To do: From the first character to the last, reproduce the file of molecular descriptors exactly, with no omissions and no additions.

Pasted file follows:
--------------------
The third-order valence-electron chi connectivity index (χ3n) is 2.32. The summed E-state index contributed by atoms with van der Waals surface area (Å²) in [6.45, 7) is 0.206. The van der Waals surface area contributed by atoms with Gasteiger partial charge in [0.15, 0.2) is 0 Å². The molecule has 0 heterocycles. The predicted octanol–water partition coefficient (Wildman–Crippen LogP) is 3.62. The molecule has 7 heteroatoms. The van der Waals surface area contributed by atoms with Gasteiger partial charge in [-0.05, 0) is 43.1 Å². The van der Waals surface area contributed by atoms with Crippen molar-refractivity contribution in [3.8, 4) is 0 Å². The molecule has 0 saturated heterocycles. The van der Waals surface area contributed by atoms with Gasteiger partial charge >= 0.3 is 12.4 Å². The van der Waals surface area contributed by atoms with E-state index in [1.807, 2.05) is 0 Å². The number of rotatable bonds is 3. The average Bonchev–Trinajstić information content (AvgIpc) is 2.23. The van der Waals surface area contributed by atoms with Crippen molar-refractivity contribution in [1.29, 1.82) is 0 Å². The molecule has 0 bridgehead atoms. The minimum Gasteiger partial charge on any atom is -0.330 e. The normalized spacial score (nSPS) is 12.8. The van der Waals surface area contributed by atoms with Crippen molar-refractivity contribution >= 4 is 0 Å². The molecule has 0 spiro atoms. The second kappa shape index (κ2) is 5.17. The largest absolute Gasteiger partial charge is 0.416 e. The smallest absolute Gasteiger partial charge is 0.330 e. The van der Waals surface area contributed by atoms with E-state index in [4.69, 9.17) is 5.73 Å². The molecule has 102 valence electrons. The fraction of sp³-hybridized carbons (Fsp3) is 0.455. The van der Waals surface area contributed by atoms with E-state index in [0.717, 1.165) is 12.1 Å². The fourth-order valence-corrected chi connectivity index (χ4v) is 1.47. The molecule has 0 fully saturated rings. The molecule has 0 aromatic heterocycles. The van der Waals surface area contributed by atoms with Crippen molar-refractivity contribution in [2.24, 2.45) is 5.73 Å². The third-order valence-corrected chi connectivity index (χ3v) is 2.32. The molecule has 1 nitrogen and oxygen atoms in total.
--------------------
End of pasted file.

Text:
The third-order valence-electron chi connectivity index (χ3n) is 2.32. The summed E-state index contributed by atoms with van der Waals surface area (Å²) in [6.45, 7) is 0.206. The van der Waals surface area contributed by atoms with Gasteiger partial charge in [0.15, 0.2) is 0 Å². The molecule has 0 heterocycles. The predicted octanol–water partition coefficient (Wildman–Crippen LogP) is 3.62. The molecule has 7 heteroatoms. The van der Waals surface area contributed by atoms with Gasteiger partial charge in [-0.05, 0) is 43.1 Å². The van der Waals surface area contributed by atoms with Crippen molar-refractivity contribution in [3.8, 4) is 0 Å². The molecule has 0 saturated heterocycles. The van der Waals surface area contributed by atoms with Gasteiger partial charge >= 0.3 is 12.4 Å². The van der Waals surface area contributed by atoms with E-state index in [1.807, 2.05) is 0 Å². The number of rotatable bonds is 3. The average Bonchev–Trinajstić information content (AvgIpc) is 2.23. The van der Waals surface area contributed by atoms with Crippen molar-refractivity contribution in [1.29, 1.82) is 0 Å². The molecule has 0 bridgehead atoms. The minimum Gasteiger partial charge on any atom is -0.330 e. The normalized spacial score (nSPS) is 12.8. The van der Waals surface area contributed by atoms with Crippen molar-refractivity contribution >= 4 is 0 Å². The molecule has 0 spiro atoms. The second kappa shape index (κ2) is 5.17. The largest absolute Gasteiger partial charge is 0.416 e. The smallest absolute Gasteiger partial charge is 0.330 e. The van der Waals surface area contributed by atoms with E-state index in [4.69, 9.17) is 5.73 Å². The molecule has 102 valence electrons. The fraction of sp³-hybridized carbons (Fsp3) is 0.455. The van der Waals surface area contributed by atoms with E-state index in [0.717, 1.165) is 12.1 Å². The fourth-order valence-corrected chi connectivity index (χ4v) is 1.47. The molecule has 0 fully saturated rings. The molecule has 0 aromatic heterocycles. The van der Waals surface area contributed by atoms with Crippen molar-refractivity contribution in [2.24, 2.45) is 5.73 Å². The third-order valence-corrected chi connectivity index (χ3v) is 2.32. The molecule has 1 nitrogen and oxygen atoms in total.